Saturday, June 27, 2020

BIS: "The first sub-prime mortgage crisis and its aftermath" (1857)

"Emerging market speculation tends to appear at a juncture in the economic cycle when 
declining yields on domestic bonds combine with an excess of capital to make 
foreign investments particularly attractive."
-Edward Chancellor
Chapter 4, Fool's Gold: The Emerging Markets of the 1820's

That was a Climateer Quote of the Day back in 2010.

Keynote speech at the joint BIS/Monetary Authority of Singapore "Property markets and financial stability" workshop, 5 Sept 2011 released March 2012 via the Bank for International Settlements:

Financial markets in the years and months leading up to the financial crisis of 2007–08 were characterised by growth in the shadow banking sector, pyramiding and hidden leverage in the consumer and financial sectors, off-balance sheet financing by systemically important firms, and mortgage securitisation and other “creative” financing schemes that some say resembled games of “hot potato” and “hide the sausage”. The failure of a prominent financial institution triggered an eventual full collapse in stock prices, resulting in, among other things, a foreclosure crisis with long-lasting negative spillovers into the real economy.

Many believe the recent crisis to be unprecedented, where, for example, Hyun Song Shin (2010) wrote: “The global financial crisis that erupted in the summer of 2007 has the distinction of being the first post-securitisation crisis in which banking and capital market developments have been clearly intertwined.” In this speech I will present research I am conducting on the US panic of 1857 that contradicts Professor Shin’s observation, where the 1857 panic bore eerie similarities to the more recent panic.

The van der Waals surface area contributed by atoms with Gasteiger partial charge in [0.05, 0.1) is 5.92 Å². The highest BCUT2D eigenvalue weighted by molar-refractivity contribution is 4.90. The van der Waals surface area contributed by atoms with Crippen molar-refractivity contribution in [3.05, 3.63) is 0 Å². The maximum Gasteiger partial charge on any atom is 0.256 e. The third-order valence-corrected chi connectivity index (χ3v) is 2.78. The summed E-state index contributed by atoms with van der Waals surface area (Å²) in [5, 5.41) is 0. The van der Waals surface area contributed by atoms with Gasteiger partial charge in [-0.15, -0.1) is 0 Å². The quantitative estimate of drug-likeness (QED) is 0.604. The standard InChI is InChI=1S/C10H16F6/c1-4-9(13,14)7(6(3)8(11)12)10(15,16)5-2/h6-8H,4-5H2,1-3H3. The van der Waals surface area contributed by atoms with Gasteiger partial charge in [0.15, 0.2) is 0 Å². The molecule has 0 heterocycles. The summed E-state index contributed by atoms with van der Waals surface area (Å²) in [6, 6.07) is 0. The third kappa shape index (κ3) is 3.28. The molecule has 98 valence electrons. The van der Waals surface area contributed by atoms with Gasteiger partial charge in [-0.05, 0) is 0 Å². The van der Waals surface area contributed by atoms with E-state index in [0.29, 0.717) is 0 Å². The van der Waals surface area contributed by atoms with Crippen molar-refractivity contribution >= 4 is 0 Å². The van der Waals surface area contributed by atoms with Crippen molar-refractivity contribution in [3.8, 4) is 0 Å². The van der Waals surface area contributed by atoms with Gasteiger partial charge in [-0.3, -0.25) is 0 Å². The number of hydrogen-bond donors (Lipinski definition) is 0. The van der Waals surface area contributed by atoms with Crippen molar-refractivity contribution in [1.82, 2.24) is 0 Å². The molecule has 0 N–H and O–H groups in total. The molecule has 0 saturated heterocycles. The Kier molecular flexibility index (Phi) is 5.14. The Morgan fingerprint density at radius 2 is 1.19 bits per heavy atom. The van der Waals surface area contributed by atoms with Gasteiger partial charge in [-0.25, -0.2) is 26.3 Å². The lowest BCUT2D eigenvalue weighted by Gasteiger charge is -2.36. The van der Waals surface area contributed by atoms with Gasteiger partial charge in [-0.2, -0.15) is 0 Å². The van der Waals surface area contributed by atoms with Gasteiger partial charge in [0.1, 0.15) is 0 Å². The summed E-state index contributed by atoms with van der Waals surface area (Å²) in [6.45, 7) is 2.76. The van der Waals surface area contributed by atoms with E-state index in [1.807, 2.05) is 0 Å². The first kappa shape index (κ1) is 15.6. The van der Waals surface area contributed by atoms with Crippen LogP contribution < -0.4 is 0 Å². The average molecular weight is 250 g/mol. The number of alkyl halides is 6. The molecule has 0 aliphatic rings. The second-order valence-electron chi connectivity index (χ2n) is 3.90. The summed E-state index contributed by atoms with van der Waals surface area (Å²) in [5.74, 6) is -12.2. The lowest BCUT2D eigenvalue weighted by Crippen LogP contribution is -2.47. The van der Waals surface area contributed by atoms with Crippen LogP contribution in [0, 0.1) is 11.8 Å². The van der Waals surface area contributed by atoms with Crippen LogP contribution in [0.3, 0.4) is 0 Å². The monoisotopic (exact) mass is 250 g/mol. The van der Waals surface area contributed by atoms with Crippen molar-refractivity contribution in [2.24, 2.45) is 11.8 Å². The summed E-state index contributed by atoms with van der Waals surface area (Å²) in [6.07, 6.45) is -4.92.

The older panic, which occurred almost exactly 150 years prior to the more recent panic, had, in addition to the factors noted above, global capital flows emanating primarily from England and the Continent with clearly intertwined banking and capital markets. And, although sub-prime mortgage lending and securitisation were perhaps not as widespread as they were in the current crisis, they played a very central role in propagating the panic from a few strategically placed firms located near the frontier of the Old Northwest back east to New York City and Europe.

It is said that every crisis is similar and that every crisis is different. Identification of the relevant similarities and differences requires memory and retained knowledge, where this knowledge can be gained and retained in different guises. The broader objective of this speech is to argue that historical perspective, and more generally inductive methods to research, provides a strong complement to more traditional deductive research methods such as large-sample econometric analysis.

This speech is organised in three acts. The first act sketches the background of the US economy in the years and months leading up to the crisis of 1857 (which occurred in late August and lasted through October of that year). The second act analyses the sub-prime mortgages and their securities that existed at the time, which were known as the railroad farm mortgage (RRFM) and the RRFM-backed security. The third and final act considers the failure of the prominent financial institution that triggered the panic, and the panic’s aftermath as it specifically related to the RRFMs and their securities.

Act I: The years and months leading up to the panic of (late August through October) 1857
Some historical background on the 20 years leading up to the panic of 1857 is necessary to appreciate the panic’s many contributing factors. At a very basic and very real level, the panic of 1857 was the natural culmination of events that started with the even more severe panic of 1837.